High genetic diversity in French invasive populations of common ragweed, Ambrosia artemisiifolia, as a result of multiple sources of introduction

Authors

  • B. J. GENTON,

    1. Laboratoire Ecologie, Systématique et Evolution, UMR CNRS-UPS-ENGREF 8079, Université Paris-Sud, Bâtiment 360, 91 405 Orsay cedex, France
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  • J. A. SHYKOFF,

    1. Laboratoire Ecologie, Systématique et Evolution, UMR CNRS-UPS-ENGREF 8079, Université Paris-Sud, Bâtiment 360, 91 405 Orsay cedex, France
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  • T. GIRAUD

    1. Laboratoire Ecologie, Systématique et Evolution, UMR CNRS-UPS-ENGREF 8079, Université Paris-Sud, Bâtiment 360, 91 405 Orsay cedex, France
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Tatiana Giraud, Fax: +33 1 69 15 46 97; E-mail: tatiana.giraud@ese.u-psud.fr

Abstract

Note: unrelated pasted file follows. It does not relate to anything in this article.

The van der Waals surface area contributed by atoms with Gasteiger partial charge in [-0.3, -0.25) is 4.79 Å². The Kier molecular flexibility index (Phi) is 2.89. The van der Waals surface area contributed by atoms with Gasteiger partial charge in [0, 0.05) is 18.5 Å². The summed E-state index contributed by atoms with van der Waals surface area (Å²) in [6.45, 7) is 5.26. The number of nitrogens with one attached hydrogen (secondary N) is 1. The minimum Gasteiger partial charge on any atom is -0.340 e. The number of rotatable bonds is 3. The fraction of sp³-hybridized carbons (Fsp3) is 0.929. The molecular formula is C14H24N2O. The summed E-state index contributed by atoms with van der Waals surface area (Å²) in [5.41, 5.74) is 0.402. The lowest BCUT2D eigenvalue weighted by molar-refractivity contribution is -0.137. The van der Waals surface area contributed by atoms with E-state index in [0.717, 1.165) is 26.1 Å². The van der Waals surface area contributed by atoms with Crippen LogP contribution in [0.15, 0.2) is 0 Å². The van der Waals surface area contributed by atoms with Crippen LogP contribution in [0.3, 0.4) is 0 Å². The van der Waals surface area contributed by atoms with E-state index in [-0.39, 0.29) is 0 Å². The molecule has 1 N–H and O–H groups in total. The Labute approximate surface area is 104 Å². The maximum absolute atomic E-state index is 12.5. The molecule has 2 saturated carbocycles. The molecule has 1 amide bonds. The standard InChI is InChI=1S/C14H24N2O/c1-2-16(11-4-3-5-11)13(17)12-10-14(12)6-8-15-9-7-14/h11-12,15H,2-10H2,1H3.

Ambrosia artemisiifolia is an aggressive North American annual weed, found particularly in sunflower and corn fields. Besides its economic impact on crop yield, it represents a major health problem because of its strongly allergenic pollen. Ragweed was imported inadvertently to Europe in the 18th century and has become invasive in several countries, notably in the Rhône Valley of France. It has recently expanded in both the Provence-Alpes-Côte-d’Azur and Bourgogne regions. As first steps towards understanding the causes and mechanisms of ragweed invasion, genetic variability of French and North American populations was analysed using microsatellites. Overall genetic variability was similar in North America and in the Rhône-Alpes region, but within-population levels of genetic variability were surprisingly lower in native than in invasive French populations. French populations also exhibited lower among-population differentiation. A significant pattern of isolation by distance was detected among North American populations but not among French populations. Assignment tests and distribution of rare alleles did not point to a single origin for all French populations, nor for all individuals within populations and private alleles from different North American populations were found in the same French populations. Indeed, within all French populations, individual plants were roughly equally assigned to the different North American populations. Altogether, these results suggest that the French invasive populations include plants from a mixture of sources. Reduced diversity in populations distant from the original area of introduction indicated that ragweed range expansion probably occurred through sequential bottlenecks from the original populations, and not from subsequent new introductions.

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